Dad first got started in the cattle business with a small herd of Angus cows from Cotton Angus of Volga, SD in the late 1970's. The next fifteen years involved experimenting with several different breeds, including Amerifax, Red Angus, Gelbveih, Hereford, and Salers. The Angus (black, that is) seemed to be the best fit. Dad used AI extensively, at first on the entire herd and eventually only on heifers. Emulation and Rito bloodlines had a lot of influence as the herd grew. He's quick to tell about how they made real nice cows. Dad kept performance records, selecting for increased weaning and yearling weights. As the herd grew, AI became less feasible from a labor perspective. Angus continued to be the breed of choice. In the late 1990's, as carcass data became increasingly available (and more valuable), we began selecting bulls that excelled in those traits. It became clear that our cattle graded well, but yield could be improved upon. Selection was made for increasing rib eye area. In 2007, we began introducing some Balancer bulls to improve cutability and add heterosis. We continued selecting performance-type Angus as well.
When I came home from college in 2006, I started being more involved with the breeding program. In the late 2000's, we began to see that our continued selection for performance and growth had taken our cow herd away from the type of females seen in the Emulation breeding. It wasn't uncommon to sell 1700+ lb open cows in the fall. We also noticed udder, hoof, and structural problems appearing more often than in the past. While we had been busy adding performance to the herd (with some success), we had begun to sacrifice the maternal side of the equation. In addition, we were continually outcrossing, or at least using outcrossed genetics. We had nice cows, but there was not a consistent "type". Those "nice cows" we had were the result of culling the bad ones, not necessarily breeding for the good ones. In 2012, as I looked at the first and second calf heifers, I was disappointed with how many had unacceptable udders, feet, and mothering ability. I decided it was time to focus on maternal traits again.
As I looked for breeding programs that would help reintroduce maternal function to our cow herd, I came across Keeney's Corner, a web forum dedicated to discussing "cattle breeding from outside the registered mainstream." Of particular interest were the contributions of Larry Leonhardt and his Shoshone Angus breeding program. He confirmed some of what we had already found out, that "bigger" isn't always "better", and that increasing performance comes at a cost to maternal function. His ideas of what seedstock are supposed to do changed my view of buying bulls. He reasoned that their purpose is to transmit the desired traits with consistency – and that is not necessarily tied to their individual performance. Rather, it has much more to do with their "ancestral pen of cattle," or how consistent their pedigree is for the given traits. Leonhardt's experience in 30 years of linebreeding for maternal function (the cow) had resulted in bulls that had different phenotypical characteristics than the popular performance bulls of today.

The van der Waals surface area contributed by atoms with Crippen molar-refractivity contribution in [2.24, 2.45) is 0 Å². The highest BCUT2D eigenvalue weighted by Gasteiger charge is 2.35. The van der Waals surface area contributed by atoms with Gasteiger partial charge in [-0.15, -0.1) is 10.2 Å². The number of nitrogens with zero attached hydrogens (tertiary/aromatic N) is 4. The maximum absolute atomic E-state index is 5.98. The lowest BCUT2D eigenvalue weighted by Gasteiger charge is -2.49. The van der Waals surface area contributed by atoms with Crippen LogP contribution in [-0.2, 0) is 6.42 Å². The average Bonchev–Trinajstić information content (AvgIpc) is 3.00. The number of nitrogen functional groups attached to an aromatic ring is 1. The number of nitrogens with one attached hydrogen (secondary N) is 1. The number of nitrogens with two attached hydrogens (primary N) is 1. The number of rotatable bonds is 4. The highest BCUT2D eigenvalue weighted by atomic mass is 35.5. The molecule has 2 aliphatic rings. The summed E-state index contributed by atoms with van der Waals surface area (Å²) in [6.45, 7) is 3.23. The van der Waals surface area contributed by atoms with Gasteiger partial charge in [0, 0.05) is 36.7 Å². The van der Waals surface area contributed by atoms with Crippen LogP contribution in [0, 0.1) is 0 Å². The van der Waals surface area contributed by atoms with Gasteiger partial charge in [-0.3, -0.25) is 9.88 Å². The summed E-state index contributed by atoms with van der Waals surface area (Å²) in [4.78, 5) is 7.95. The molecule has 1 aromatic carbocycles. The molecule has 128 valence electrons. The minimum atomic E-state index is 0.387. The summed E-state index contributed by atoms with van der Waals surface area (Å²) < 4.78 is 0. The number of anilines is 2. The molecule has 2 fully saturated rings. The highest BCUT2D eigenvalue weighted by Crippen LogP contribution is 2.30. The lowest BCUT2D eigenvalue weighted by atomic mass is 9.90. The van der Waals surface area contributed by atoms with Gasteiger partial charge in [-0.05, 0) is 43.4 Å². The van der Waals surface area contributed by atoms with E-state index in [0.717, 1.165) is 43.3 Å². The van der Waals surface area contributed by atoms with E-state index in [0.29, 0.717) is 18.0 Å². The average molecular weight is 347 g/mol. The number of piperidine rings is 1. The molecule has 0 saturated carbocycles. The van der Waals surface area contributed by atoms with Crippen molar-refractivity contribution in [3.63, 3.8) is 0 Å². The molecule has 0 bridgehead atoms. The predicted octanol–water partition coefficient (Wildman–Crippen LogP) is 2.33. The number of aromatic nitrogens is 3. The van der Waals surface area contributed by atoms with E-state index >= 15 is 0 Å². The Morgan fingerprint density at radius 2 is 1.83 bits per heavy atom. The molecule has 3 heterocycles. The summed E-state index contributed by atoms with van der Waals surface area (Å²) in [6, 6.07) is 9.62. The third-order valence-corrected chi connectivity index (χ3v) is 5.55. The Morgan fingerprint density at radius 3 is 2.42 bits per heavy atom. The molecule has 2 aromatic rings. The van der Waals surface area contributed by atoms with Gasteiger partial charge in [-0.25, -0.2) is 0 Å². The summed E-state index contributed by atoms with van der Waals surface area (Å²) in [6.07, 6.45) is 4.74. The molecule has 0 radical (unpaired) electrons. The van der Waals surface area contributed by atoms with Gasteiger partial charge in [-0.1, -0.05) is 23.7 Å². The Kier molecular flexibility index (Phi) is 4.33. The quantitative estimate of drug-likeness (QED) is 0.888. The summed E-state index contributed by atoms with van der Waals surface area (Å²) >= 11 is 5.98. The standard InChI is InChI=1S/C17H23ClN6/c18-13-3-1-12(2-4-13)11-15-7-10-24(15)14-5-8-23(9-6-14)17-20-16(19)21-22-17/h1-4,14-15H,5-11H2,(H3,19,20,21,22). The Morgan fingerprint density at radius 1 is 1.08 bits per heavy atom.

In an attempt to improve carcass and performance traits, I had neglected a profoundly simple rule of nature, that is, there are antagonisms that exist between maternal and terminal traits. It is unreasonable to expect a bull to produce high-performance feeder cattle that cut and grade well, while at the same time siring problem-free, feminine, efficient females. After all, that is why so many breeds of cattle exist – consistent selection for desired traits. There's a reason Jerseys look different than Charolais.
Our long-range breeding plan is to continue to use Angus bulls to make functional females. To meet our goals for maternal traits, we are using Shoshone, Wye, and Emulation bloodlines. We plan to retain breeding stock out of our older, proven cows that fit the type we want to replicate. Our younger, unproven cows will be mated to sires that excel in terminal qualities with the goal of making high-quality feeder cattle. We are starting out using hybrid bulls (Gelbveih x Angus) on the young cows. As we evaluate the success of this program, we may move towards a purebred terminal cross if we can meet our goals by doing so.
To me, the most frustrating thing about breeding programs is how long it takes to see results. A bull purchased this year won't have daughters in the herd for three years, and not very many at that – maybe ten at the most. To really evaluate the maternal function of those daughters it will take another nine or ten years. By then, that bull I bought today will likely have been gone for seven or more years. Therein lies the problem of neglecting maternal function: it takes a long time to find out which direction it has gone. Terminal traits (growth and performance) are quickly discovered and evaluated – usually within two or three years.
I am looking forward to what the future holds for our breeding program. I expect it will not be as simple as I have made it out to be. A good friend of ours is known to say, "there are no easy answers in the cattle business." While I'm afraid he's right, I am also excited about having a roadmap to find whatever answers are out there.
March 23, 2014